Some might find it derivative or a bit ‘out there’ for them, but for me, it’s exactly the type of film that I can really get into and enjoy.
4 stars out of 5
The first ever game I got on my PS2 back in the day was Tekken. I never thought it was a great game, but I was still intrigued when I heard that Americans had decided to make a film about it. Street Fighter, Mortal Kombat — I don’t know what possessed me to watch this one, but I guess I deserved what I got in the end.
Tekken was horrible horrible. Horrible. It stars a British, half-Asian martial arts guy by the name of John Foo, who decides to enter the ‘Iron Fist’ (in Japanese that’s ‘Tekken’) tournament for revenge. His mother is one of the ladies from The Joy Luck Club (Tamlyn Tomita) and his love interest is the lovely Kelly Overton (mostly from TV), also a contestant in the tournament. And one of the bros from Bros (Luke Goss) is his ‘sponsor’.
There was basically no plot, just a bunch of okay-choreographed fights and guys and girls looking pretty. The script, seriously, was like a ninth grade school project. The acting was awful, but I blame a lot of that on the dialogue. Except for John Foo. In a world where everyone spoke in American accents, including his mother, this guy couldn’t even make an effort to disguise his distinctive British bite.
No wonder Katsuhiro Harada, director of the video game series, tweeted that he thought the film was a piece of crap.
1 star out of 5
The Losers (2010)
Another comic book adaptation, one that didn’t look particularly interesting to me. However, The Losers is fun, and it doesn’t pretend to be anything more than popcorn entertainment. I read that the film drew comparisons to The A-Team, but I actually thought this was better.
Yes, it’s silly, over the top, and the characters take themselves way too seriously, but the action is good and the laughs are decent — plus there is one saving grace, which I will get to shortly. The Losers stars Jeffrey Dean Morgan (Watchmen), Zoe Saldana (Avatar) and Chris Evans (Push), and the absolute standout — Jason Patric, who is simply hilarious as the villain. I haven’t seen Patric in such terrific form since that sauna scene from Your Friends and Neighbors, which I have taken the liberty of posting below.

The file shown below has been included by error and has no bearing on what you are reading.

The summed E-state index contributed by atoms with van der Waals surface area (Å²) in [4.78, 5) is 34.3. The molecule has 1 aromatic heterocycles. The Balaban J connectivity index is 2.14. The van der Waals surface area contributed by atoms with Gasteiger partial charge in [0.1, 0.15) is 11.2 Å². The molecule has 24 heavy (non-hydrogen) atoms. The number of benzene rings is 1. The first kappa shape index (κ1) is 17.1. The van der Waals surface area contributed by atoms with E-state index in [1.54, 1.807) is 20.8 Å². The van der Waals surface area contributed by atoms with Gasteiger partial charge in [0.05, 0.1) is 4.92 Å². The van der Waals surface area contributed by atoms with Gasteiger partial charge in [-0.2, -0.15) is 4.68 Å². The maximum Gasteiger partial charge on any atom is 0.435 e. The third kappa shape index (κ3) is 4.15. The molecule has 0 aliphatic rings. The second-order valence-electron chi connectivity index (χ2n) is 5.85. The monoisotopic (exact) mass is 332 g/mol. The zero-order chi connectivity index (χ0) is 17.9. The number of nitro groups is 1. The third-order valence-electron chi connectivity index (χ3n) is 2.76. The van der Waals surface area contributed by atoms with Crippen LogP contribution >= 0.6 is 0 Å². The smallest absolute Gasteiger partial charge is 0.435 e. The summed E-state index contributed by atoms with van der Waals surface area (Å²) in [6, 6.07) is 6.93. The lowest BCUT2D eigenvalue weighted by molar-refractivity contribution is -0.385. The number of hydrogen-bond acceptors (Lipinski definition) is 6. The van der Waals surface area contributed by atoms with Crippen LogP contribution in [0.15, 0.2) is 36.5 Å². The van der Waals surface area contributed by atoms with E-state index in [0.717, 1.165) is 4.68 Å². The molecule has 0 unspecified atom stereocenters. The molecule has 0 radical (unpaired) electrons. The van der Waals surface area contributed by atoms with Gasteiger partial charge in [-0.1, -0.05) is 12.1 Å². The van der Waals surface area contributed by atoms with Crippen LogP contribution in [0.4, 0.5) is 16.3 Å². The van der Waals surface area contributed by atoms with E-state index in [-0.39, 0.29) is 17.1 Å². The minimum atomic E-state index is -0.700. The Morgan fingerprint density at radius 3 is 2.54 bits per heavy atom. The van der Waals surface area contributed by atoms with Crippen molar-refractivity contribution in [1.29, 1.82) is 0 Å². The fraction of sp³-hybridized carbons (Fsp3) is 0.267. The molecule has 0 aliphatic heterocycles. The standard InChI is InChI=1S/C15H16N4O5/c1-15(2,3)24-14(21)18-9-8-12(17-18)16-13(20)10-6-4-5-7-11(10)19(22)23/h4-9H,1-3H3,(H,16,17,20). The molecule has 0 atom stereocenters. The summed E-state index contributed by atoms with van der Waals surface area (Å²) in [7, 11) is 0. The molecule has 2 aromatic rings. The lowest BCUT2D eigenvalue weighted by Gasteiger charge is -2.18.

The Losers is a slightly above average comic book action movie, but including the extra half-star just for Jason Patric, I’m gonna give it 3.5 stars out of 5
There’s going to be at least two more instalments in this DVD Blitz. At least. Stay tuned. Anyway, here is Jason Patric from Your Friends and Neighbors.
I had been importing my short Flixter entries for all my movie reviews up to now, but I thought if any movie deserved a full review, it would be Watchmen, possibly the most anticipated movie of the year for many (unless Harry Potter 6 or Transformers 2 is more your thing).
Disclaimer: I will preface this review with two comments: (1) I am going to stick to my convention of not revealing much about the plot or what happens in the movie; (2) I have not read the Watchmen graphic novel yet (thought it might ruin the movie experience if I read it beforehand).
Director: Zack Snyder